Monitoring your credit report information, account balances, and financial transactions regularly can help catch fraud and stop it before it becomes a problem. I use a personal financial management app from Intuit called Mint to receive activity alerts and pending charges to my credit accounts, and automated account alerts from Chase and American ExpressCreditKarma offers a free credit monitoring service that will notify you when something significant changes on your credit report. And requesting and reviewing your free credit reports each year from AnnualCreditReport can help you identify and rectify any issues to help maintain an accurate credit score. If you are dealing with fraud, consider placing a credit freeze on your account that requires institutions contact you before approving any new request for credit.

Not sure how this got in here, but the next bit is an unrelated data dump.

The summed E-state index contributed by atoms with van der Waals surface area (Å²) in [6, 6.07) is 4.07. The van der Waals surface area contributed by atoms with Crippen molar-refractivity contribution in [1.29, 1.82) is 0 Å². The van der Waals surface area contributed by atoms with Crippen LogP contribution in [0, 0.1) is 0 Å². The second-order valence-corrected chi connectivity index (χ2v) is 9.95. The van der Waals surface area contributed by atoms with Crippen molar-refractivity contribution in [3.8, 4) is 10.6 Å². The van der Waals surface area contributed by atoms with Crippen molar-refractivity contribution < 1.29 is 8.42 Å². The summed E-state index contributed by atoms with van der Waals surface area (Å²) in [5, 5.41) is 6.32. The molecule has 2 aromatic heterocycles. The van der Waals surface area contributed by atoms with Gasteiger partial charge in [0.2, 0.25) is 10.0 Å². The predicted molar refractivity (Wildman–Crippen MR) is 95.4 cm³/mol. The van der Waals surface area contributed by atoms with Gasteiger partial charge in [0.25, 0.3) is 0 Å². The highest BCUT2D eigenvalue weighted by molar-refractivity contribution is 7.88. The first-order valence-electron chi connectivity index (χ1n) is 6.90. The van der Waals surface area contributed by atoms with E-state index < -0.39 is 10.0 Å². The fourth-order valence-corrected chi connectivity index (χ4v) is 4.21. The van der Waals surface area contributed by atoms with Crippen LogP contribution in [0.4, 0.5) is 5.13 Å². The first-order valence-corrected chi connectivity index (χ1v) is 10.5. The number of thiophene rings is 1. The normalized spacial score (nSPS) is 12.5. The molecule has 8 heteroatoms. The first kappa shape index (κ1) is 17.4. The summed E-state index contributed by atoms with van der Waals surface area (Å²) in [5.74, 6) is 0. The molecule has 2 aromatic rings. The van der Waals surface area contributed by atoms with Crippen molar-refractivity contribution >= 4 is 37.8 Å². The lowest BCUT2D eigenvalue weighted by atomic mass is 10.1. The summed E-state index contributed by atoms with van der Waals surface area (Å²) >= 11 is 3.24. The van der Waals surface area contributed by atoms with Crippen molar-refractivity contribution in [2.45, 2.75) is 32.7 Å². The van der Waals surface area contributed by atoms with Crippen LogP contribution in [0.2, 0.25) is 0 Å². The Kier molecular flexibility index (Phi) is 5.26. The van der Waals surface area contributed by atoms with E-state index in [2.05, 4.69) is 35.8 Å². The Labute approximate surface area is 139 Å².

It’s happened to me! What now?

If, despite the best precautions, you are a victim of fraud, contact your financial institutions and the appropriate government agencies immediately to prevent additional theft. Here’s a quick list of fraud-related agencies that can help:

Federal Trade Commission (FTC): (877) ID THEFT

Social Security Administration: (800) 269-0271

Internal Revenue Service (IRS): (800) 829-0433


Equifax: (800) 525-6285

Experian: (888) 397-3742

Trans Union: (800) 680-7289

Yes, fraud can be difficult to manage, but it is possible to reduce any long-term impact on your credit. The key is to take an active role in protecting your privacy, and take swift action if you do fall victim to a scheme.